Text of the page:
Regardless of which political party you support, it should be obvious that in a functioning democracy, district lines should be drawn fairly, rather than rigged to benefit one side or the other.
Last May, Ohioans voted overwhelmingly for a bipartisan plan that will give the minority party much more say in the drawing of congressional maps. Lima’s Matt Huffman played a major role in developing the plan, which should result in fairer maps and more competitive elections for Congress starting in 2022. Ohio lawmakers think their reform could be a model for how states can fix gerrymandering on their own.
The U.S. Supreme Court fumbled an opportunity in June to deal a death blow to political gerrymandering when it disposed of two cases on narrow procedural grounds. But two new cases to be heard later this year give the court an opportunity to atone for that abdication in time to ensure that all congressional and state legislative district lines drawn after the 2020 census will be fair. One case to be heard in March involves the same Maryland congressional map the justices considered before, boundaries that were drawn by Democrats to eliminate a long-serving Republican incumbent. The other involves a map drawn by North Carolina’s Republican leaders that locked in a 10-3 GOP advantage in the state’s House delegation even though votes statewide were almost evenly split between the parties.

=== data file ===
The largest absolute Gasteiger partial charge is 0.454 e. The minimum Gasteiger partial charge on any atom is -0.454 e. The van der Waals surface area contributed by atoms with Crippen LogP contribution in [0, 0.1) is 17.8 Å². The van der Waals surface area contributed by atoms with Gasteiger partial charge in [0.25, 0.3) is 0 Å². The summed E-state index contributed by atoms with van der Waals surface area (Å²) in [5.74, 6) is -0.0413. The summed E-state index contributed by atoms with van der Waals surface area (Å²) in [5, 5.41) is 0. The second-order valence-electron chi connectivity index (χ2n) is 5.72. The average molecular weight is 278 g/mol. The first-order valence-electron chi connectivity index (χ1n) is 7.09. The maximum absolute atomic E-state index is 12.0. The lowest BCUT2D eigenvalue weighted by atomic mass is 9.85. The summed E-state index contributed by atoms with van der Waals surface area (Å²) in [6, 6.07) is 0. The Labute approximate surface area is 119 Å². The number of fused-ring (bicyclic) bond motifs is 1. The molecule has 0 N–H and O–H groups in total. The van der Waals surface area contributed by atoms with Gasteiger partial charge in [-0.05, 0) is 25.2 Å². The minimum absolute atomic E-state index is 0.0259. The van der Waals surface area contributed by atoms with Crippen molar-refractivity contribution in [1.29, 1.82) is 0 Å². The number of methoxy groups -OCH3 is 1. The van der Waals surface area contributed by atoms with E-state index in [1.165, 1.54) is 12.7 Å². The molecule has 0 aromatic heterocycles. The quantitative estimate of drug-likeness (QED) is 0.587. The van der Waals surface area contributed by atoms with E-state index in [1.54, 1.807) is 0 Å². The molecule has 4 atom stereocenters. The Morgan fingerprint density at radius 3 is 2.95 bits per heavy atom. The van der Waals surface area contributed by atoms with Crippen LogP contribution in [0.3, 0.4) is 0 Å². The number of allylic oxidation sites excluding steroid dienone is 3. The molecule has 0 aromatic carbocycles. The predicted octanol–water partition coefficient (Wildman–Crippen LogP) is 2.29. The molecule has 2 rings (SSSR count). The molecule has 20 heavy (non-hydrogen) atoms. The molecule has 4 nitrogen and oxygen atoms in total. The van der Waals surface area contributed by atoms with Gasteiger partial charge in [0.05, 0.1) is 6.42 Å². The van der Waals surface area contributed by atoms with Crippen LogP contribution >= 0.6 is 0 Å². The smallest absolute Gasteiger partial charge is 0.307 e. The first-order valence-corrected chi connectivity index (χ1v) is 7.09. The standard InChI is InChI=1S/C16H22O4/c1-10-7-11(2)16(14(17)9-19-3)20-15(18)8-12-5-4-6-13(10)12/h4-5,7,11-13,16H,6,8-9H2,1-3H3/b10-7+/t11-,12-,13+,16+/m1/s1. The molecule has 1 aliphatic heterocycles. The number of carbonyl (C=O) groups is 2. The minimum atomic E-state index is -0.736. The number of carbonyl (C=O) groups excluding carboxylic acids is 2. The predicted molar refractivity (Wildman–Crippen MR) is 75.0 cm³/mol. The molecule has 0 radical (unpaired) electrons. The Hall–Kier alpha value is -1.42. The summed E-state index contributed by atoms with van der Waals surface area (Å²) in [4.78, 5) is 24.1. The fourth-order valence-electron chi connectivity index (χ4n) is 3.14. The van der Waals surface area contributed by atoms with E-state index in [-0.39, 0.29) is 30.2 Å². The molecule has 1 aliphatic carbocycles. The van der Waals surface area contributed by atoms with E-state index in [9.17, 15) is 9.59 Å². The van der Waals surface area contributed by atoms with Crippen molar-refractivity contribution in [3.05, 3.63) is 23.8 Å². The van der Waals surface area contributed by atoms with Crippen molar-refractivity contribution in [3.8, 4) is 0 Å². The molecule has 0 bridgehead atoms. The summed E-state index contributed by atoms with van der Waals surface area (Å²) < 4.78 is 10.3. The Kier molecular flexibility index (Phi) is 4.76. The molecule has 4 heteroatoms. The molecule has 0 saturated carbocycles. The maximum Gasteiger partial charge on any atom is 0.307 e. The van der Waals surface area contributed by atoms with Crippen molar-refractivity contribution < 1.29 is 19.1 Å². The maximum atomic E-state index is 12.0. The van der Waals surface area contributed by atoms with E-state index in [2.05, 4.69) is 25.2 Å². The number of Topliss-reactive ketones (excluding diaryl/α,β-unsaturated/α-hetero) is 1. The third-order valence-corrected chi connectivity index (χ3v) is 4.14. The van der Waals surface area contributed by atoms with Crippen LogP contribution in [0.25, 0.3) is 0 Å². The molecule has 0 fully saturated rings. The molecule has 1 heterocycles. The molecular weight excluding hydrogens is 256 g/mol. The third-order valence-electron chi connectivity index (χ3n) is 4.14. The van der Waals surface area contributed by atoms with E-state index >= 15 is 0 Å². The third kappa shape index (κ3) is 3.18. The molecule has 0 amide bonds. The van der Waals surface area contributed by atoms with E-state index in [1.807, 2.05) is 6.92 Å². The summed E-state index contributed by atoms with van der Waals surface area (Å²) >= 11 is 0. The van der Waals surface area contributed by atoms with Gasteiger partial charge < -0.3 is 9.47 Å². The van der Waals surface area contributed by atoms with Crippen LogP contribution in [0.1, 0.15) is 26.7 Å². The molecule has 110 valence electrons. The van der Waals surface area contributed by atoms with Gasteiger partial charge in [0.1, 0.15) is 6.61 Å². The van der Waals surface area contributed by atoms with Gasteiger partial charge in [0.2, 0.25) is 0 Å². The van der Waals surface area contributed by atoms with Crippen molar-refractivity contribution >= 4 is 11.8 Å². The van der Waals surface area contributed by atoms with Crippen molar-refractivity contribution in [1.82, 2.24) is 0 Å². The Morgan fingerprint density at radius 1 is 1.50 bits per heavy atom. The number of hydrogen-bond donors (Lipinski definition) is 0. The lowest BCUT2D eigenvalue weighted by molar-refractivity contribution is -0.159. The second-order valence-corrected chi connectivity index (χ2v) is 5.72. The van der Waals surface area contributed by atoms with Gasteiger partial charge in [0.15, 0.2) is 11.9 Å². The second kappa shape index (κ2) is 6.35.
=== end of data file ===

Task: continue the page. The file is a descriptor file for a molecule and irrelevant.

The Supreme Court has agonized about partisan gerrymandering for more than three decades. It’s time to rule.